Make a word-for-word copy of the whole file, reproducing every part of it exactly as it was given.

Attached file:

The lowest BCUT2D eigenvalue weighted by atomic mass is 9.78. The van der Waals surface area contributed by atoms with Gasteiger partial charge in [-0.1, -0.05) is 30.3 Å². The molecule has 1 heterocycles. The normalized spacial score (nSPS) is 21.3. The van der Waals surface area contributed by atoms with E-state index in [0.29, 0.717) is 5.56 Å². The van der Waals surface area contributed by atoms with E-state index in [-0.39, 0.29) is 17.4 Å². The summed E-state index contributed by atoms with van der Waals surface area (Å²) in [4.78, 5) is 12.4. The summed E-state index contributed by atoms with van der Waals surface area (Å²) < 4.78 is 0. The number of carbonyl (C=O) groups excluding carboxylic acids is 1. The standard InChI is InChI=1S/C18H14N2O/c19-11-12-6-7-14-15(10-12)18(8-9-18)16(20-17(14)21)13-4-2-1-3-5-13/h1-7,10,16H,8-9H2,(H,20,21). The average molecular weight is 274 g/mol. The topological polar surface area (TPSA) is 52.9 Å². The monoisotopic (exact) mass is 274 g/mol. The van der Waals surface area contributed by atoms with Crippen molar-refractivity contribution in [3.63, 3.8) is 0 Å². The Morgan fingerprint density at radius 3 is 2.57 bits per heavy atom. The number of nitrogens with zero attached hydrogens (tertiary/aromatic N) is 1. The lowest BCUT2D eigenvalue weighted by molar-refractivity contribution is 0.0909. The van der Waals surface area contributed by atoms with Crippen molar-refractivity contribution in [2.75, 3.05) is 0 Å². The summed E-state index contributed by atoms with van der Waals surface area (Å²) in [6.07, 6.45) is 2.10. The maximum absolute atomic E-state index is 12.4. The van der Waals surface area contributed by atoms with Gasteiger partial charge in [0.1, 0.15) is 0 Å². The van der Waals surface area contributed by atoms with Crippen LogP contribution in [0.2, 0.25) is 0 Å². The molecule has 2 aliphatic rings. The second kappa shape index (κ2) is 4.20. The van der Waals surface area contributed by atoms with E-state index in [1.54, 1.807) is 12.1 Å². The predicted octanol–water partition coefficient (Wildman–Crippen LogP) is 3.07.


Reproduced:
The lowest BCUT2D eigenvalue weighted by atomic mass is 9.78. The van der Waals surface area contributed by atoms with Gasteiger partial charge in [-0.1, -0.05) is 30.3 Å². The molecule has 1 heterocycles. The normalized spacial score (nSPS) is 21.3. The van der Waals surface area contributed by atoms with E-state index in [0.29, 0.717) is 5.56 Å². The van der Waals surface area contributed by atoms with E-state index in [-0.39, 0.29) is 17.4 Å². The summed E-state index contributed by atoms with van der Waals surface area (Å²) in [4.78, 5) is 12.4. The summed E-state index contributed by atoms with van der Waals surface area (Å²) < 4.78 is 0. The number of carbonyl (C=O) groups excluding carboxylic acids is 1. The standard InChI is InChI=1S/C18H14N2O/c19-11-12-6-7-14-15(10-12)18(8-9-18)16(20-17(14)21)13-4-2-1-3-5-13/h1-7,10,16H,8-9H2,(H,20,21). The average molecular weight is 274 g/mol. The topological polar surface area (TPSA) is 52.9 Å². The monoisotopic (exact) mass is 274 g/mol. The van der Waals surface area contributed by atoms with Crippen molar-refractivity contribution in [3.63, 3.8) is 0 Å². The Morgan fingerprint density at radius 3 is 2.57 bits per heavy atom. The number of nitrogens with zero attached hydrogens (tertiary/aromatic N) is 1. The lowest BCUT2D eigenvalue weighted by molar-refractivity contribution is 0.0909. The van der Waals surface area contributed by atoms with Crippen molar-refractivity contribution in [2.75, 3.05) is 0 Å². The summed E-state index contributed by atoms with van der Waals surface area (Å²) in [6.07, 6.45) is 2.10. The maximum absolute atomic E-state index is 12.4. The van der Waals surface area contributed by atoms with Gasteiger partial charge in [0.1, 0.15) is 0 Å². The van der Waals surface area contributed by atoms with Crippen LogP contribution in [0.2, 0.25) is 0 Å². The molecule has 2 aliphatic rings. The second kappa shape index (κ2) is 4.20. The van der Waals surface area contributed by atoms with E-state index in [1.54, 1.807) is 12.1 Å². The predicted octanol–water partition coefficient (Wildman–Crippen LogP) is 3.07.